In addition to Mary’s romance, Violet’s would mirror the developing romance between Isobel (Penelope Wilton) and Lord Merton, as the Crawley women are apparently all the rage among the men in this county. Case in point, Cora (Elizabeth McGovern) is being outright pursued by Bricker (Richard E. Grant), to such an extent that Robert (Hugh Bonneville) gets jealous, as he surprises Cora while she’s on a trip in London, only to discover she’s out with another man. Granted, the show doesn’t even seem to be saying that an affair with Bricker is even possible, particularly since it’d be so wildly out of character for Cora. She just enjoys the compliments, the attention, and the company Bricker provides while she’s away in London, along with the intellectually stimulating conversation centered around their shared artistic interests. However, the show does seem to be using this connection with Bricker as a foundation on which to base a story centering on marital discord between the Granthams. Yet I don’t feel that’s a particularly worthwhile story to pursue, given that Cora isn’t all that interesting, and Robert isn’t all that likable. At least not here.
Still, this Robert/Cora/Bricker love triangle is way more interesting than some of the other subplots this week, whether it’s Daisy (Sophie McShera) preparing to take a big test, or Mrs. Patmore (Lesley Nicol) pleading to have her late nephew’s name added to the war memorial, with Carson (Jim Carter) refusing to honor the request since the young man abandoned his post during the war. We also get Baxter (Raquel Cassidy) learning that she’ll get to keep her job, after explaining to Cora that she stole the jewels for a charismatic, vindictive man named Peter Coyle, a terrible human being who emotionally abused her and twisted her into a criminal. Cora suggests that Baxter should explain this to the police, but she states that the past is in the past, and it’s best to just leave it at that, since Coyle will “never know happiness” as it is, since he’s such an abjectly miserable person. These storylines aren’t necessarily bad, but they don’t add much to an episode that is already pretty cluttered as it is. Ditto the story with Thomas (Rob James-Collier), who claims his father is unwell as an excuse to go to what appears, at least from his clandestine phone call in Carson’s office, to be some sort of camp or doctor that will help him “change” himself. Could he be looking to “cure” himself of his homosexuality? If so, it’s a strange storyline to be bringing up now. It would have made more sense last season following the misunderstanding with Jimmy — or was that two seasons ago?. Either way, this seems like a random time for Thomas to suddenly decide he wants to be “normal,” although it could be an interesting (though sad) plotline all the same.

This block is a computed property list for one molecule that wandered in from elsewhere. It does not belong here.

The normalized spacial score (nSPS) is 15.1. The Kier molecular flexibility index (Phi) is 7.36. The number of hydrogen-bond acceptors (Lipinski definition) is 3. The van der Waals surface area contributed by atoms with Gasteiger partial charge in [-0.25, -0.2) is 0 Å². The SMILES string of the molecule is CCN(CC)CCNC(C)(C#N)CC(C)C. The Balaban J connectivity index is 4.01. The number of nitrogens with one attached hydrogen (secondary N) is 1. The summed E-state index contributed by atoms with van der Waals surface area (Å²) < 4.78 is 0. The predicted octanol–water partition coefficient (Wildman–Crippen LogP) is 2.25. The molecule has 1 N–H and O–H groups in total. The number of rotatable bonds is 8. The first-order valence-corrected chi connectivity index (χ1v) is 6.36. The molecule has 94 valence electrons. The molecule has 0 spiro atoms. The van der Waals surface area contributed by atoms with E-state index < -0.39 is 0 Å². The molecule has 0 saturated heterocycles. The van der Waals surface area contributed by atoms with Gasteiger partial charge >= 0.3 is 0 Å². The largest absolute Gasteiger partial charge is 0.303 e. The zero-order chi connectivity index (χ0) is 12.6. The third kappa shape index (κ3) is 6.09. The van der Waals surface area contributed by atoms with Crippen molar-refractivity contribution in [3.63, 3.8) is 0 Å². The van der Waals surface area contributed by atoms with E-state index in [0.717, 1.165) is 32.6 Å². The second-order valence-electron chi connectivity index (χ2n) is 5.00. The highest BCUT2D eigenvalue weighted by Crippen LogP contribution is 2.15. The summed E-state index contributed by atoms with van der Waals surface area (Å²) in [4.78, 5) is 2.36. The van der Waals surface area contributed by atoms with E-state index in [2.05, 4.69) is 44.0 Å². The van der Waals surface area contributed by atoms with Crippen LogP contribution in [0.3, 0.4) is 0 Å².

We also get a bit more with Bates (Brendan Coyle), as Hughes (Phyllis Logan) realizes that Bates has listed alibis that place him in the vicinity of the murder scene at the time of Green’s death. Although she doesn’t expect the sergeant to be smart enough to puzzle it out, both she and Anna (Joanna Froggatt) are nervous all the same. However, neither leads on to Bates, which leaves Bates more than a little confused, since Anna seems like she’s putting him off. For her part, Anna doesn’t know if Bates knows it was Green who raped her, and we still don’t know definitively whether Green was even murdered at all, much less if Bates was the one who did it. It’s a mystery that helps compel interest, giving this hour a lot of momentum. Ditto the story with Edith (Laura Carmichael), who gets her visitations revoked by the Drewes when Mrs. Drewe becomes fed up with Edith’s obnoxiously frequent visits. Basically, Mrs. Drewe sees Edith as a woman who thinks her money entitles her to claim the child as her own, but she doesn’t know that Edith’s dilemma in giving the child up in the first place was one of social necessity. Both women are right, in their own ways, which makes this story more tragic.
Ultimately, this was a solid episode for Downton Abbey, resulting in some impressive performances and some genuinely engaging storytelling. The show remains largely patient in its storytelling approach, but it’s beginning to pay off through stories that have a lot going on. This isn’t a show that’s spinning its wheels. And that’s encouraging.